International Team of Scientists Propose a Method to Power the Earth with 100% Sustainable Energy

A new paper recently published in the international journal Energies explores the energy-related, technological, and consumption patterns necessary to achieve a sustainable future on this planet in a way that benefits everyone – human and otherwise.

Rather than portraying the current lack of sustainability as a function of the uptake of carbon emissions, the paper introduces a “Renewable Energy Equivalent Footprint” (REEF) which “depicts a hypothetical world in which the electricity and fuel demands are met entirely from renewable energy”.

The paper lays out how powering our civilisation in such a manner would require a large-scale electrification of the current energy mix, which could lead to potential conflict between land demands for the production of sustainable fuel.

Achieving a sustainable future might still be possible, but would require significant and rapid changes on a global scale. Image: Myrabella via, CC BY-SA 4.0

“Firstly, the high fuel needs of today’s high-income countries would have to be reduced as it would require an unsustainably vast amount of land to be covered with biomass plantations if we were to produce enough fuel to satisfy the same levels,” said co-author Luca Coscieme.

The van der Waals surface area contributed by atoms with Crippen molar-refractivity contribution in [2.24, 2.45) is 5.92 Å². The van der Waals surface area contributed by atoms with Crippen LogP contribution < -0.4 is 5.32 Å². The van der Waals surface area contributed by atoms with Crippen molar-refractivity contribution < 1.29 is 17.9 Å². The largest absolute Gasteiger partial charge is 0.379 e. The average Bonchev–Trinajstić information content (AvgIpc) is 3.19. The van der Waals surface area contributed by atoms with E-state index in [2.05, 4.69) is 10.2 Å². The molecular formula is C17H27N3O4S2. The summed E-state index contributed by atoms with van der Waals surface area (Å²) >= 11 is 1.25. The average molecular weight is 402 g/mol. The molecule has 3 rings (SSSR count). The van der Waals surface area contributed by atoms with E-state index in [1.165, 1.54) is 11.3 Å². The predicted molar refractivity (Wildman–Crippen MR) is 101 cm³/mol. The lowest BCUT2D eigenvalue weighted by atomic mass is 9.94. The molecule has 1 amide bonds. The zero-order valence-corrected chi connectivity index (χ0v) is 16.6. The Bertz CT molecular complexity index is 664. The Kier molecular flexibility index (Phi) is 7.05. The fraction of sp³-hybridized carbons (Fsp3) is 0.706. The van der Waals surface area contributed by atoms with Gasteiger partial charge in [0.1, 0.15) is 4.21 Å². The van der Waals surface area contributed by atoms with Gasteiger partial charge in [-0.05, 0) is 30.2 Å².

The research suggests that the massive shift to electric power in high-income countries would ultimately have to supply roughly 75% of society’s final energy demands. In addition, a “green” Earth would require the development and adoption of technologies that use electric power to convert atmospheric gases into synthetic fuels.

Overall, the REEF model demonstrates that a sustainable future based around renewable energy:

(i) “may be possible, depending on the worldwide adoption of consumption patterns typical of several key exemplar countries” (such as Argentina, Cyprus, Greece, Portugal, and Spain);

(ii) is highly dependent on future innovations that would enable mass-scale electrification of the energy supply and the development and production of viable synthetic fuels;

(iii) would still likely require the “appropriation of a substantial, but hopefully sustainable, fraction” of the world’s forests or land of lower bio-productivity.

The task is, no doubt, a difficult one, yet the stakes could not be higher, considering the future devastation that could be brought on by unmitigated climate change.

In conclusion of the paper, the authors further advocate making the changes as quickly as possible, as the world’s growing population will only “increase the burden on the world’s forests and make a renewable energy future proportionally more difficult to attain and sustain”.

Source: full text paper,

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